I have been brewing the idea of using machine learning to improve software systems since 2016. It was pretty vague and broad, without an actionable plan. I just had the intuition — the software configuration and tuning, especially after the adoption of microservices, was getting too complex.
If you have enough experience in the software industry, then it’s very likely that you’ve struggled with either a configuration problem or a tuning problem.
Configuration and tuning problems are pretty common and can lead to really bad outages. They often occur when:
Think of a number of database replicas and their writing schemes. Or in Postgresql, think of the number of shared buffers, effective cache size, and the min and max wal size.
If wrongly configured from the start, it won’t work in the given context, plain and simple. What’s more interesting, though, is if it’s correctly configured, it might work at a given time. But as the context changes — system workload, system resources usage, overall system architecture — the system will behave poorly. Or, even worse, an outage might happen.
This will, inevitably, lead to manually-performed operations and the creation of heuristics. In other words, it will lead to:
Now multiply this scenario by tens or hundreds of services. Think for a second about the cognitive burden resulting from these configurations.
This is not a new concern. In 2003, Ganek and Corbi discussed the need for autonomic computing to handle the complexity of managing software systems. They noted that managing complex systems became too costly, labor-intensive, and prone to error due to the pressure engineers felt while maintaining them. This increased the potential of system outages with a concurrent impact on business.
Even nowadays, most of the configurations and tuning of the systems are performed manually, often in run-time, which is known to be a very time-consuming and risky practice. Check out these two links (here and here) to read more about it.
Most decisions to configure and tune the system are made based on the context — there are many different variables such as workload, number of instances of some services, resources usage, and more. So why not delegate these tasks to something that excels at exactly that? Machine learning sounds like a feasible tool for the job.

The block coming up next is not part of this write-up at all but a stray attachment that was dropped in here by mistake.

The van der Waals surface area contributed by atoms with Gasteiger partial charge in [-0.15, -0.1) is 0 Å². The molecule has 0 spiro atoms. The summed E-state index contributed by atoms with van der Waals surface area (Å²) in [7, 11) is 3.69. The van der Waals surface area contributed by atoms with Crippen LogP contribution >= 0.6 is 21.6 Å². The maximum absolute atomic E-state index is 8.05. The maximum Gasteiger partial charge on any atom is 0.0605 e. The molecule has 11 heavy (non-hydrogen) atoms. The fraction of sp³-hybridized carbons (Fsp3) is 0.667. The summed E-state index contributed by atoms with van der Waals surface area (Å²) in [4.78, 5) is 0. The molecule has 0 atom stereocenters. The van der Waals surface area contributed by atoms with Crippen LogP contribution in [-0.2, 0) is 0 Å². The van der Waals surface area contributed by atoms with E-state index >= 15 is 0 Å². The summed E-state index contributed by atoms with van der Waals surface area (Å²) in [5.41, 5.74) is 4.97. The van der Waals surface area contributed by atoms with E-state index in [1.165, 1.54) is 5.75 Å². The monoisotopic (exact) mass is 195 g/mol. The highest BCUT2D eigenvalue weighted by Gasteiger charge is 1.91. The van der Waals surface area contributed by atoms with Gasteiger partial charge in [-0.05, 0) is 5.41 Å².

After starting my Masters at the University of British Columbia, I kept working on this idea. It seemed interesting although quite weird, and, sometimes, unpractical and impossible to implement.
To my surprise, I realized I wasn’t alone. Some very interesting people were working on these ideas — so it might not be that weird, unpractical, and impossible.
Recently, Jeff Dean — a man that I admire a lot — gave a talk at NIPS 2017 talking about machine learning for systems, where he stated:
Learning should be used throughout our computing systems. Traditional low-level systems code (operating systems, compilers, storage systems) does not make extensive use of machine learning today. This should change!
Computer Systems are filled with heuristics: compilers, networking code, operating systems. Heuristics have to work well “in general case”. [They] generally don’t adapt to actual pattern of usage and don’t take into account available context
Learning in the core of all of our computer systems will make them better/more adaptive.
I was in complete awe when I read this. One of the engineers I admire the most was talking about the very same ideas I’ve been thinking about and working on.
This led me to think that it’s not only interesting but natural to think about enhancing software systems with machine learning. Throughout the whole software stack, we have many heuristics that, although they work well, could be improved by machine learning.
Is it challenging and potentially risky? Yes, most definitely. Especially given that interpretability, apparently, has become a secondary goal in the machine learning community. How can we interpret and explain the decisions made by neural nets?
However, with that said, these obstacles shouldn’t hinder scientific and technological progress. Yes, we should question old paradigms and try to improve things.
As Jeff Dean pointed out: we need to find practical ways to make systems data-aware. We need systems that collect metrics and metadata about themselves. To achieve this, we could learn a thing a two from the ideas in systems observability and instrumentation. We have been instrumenting systems for decades, and the data is already there.
We also need to find practical and clean ways to integrate machine learning components into software systems, making learning a first-class citizen in the system. This will lead to systems that learn how to improve themselves, beating heuristics and manually-performed operations. Think about this for a second. It does sound cool and feasible.
I would also add that we need practical and clean ways to propagate the decisions made by the learned models to the rest of the system. This would allow the system to have self-adaptive capabilities. Here, we could learn something from the control theory community.
The general idea is fairly simple: make a system learn about its behavior by training a model on its context. Then allow it to change its structures and configurations in order to optimize for a certain scenario. Now implement this idea in such a way that it could be possible to integrate it into many kinds of systems.
The most interesting questions I have in mind are:
It is worth noting that this would not replace good engineers, but would rather free the engineers’ cognitive abilities to focus on what matters.
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